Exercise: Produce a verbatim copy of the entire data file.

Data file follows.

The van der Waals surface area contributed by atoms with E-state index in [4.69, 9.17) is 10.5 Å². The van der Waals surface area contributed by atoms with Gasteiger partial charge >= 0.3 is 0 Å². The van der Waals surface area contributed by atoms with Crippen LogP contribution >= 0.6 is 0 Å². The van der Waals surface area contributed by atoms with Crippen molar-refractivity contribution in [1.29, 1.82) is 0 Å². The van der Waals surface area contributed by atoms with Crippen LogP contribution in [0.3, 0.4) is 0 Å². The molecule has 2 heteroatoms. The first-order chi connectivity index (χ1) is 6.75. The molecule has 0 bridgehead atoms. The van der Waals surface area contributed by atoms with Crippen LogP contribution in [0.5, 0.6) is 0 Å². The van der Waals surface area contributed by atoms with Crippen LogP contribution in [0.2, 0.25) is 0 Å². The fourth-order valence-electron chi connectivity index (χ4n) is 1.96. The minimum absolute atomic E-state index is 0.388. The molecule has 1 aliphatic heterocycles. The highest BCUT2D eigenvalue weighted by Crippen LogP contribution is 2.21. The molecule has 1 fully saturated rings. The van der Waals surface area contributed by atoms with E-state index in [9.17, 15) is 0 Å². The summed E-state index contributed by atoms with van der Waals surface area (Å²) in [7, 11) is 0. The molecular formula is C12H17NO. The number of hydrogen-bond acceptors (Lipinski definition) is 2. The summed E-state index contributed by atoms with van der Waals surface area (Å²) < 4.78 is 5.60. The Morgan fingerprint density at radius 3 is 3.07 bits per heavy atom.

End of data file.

The van der Waals surface area contributed by atoms with E-state index in [4.69, 9.17) is 10.5 Å². The van der Waals surface area contributed by atoms with Gasteiger partial charge >= 0.3 is 0 Å². The van der Waals surface area contributed by atoms with Crippen LogP contribution >= 0.6 is 0 Å². The van der Waals surface area contributed by atoms with Crippen molar-refractivity contribution in [1.29, 1.82) is 0 Å². The van der Waals surface area contributed by atoms with Crippen LogP contribution in [0.3, 0.4) is 0 Å². The molecule has 2 heteroatoms. The first-order chi connectivity index (χ1) is 6.75. The molecule has 0 bridgehead atoms. The van der Waals surface area contributed by atoms with Crippen LogP contribution in [0.5, 0.6) is 0 Å². The van der Waals surface area contributed by atoms with Crippen LogP contribution in [0.2, 0.25) is 0 Å². The fourth-order valence-electron chi connectivity index (χ4n) is 1.96. The minimum absolute atomic E-state index is 0.388. The molecule has 1 aliphatic heterocycles. The highest BCUT2D eigenvalue weighted by Crippen LogP contribution is 2.21. The molecule has 1 fully saturated rings. The van der Waals surface area contributed by atoms with E-state index in [9.17, 15) is 0 Å². The summed E-state index contributed by atoms with van der Waals surface area (Å²) in [7, 11) is 0. The molecular formula is C12H17NO. The number of hydrogen-bond acceptors (Lipinski definition) is 2. The summed E-state index contributed by atoms with van der Waals surface area (Å²) < 4.78 is 5.60. The Morgan fingerprint density at radius 3 is 3.07 bits per heavy atom.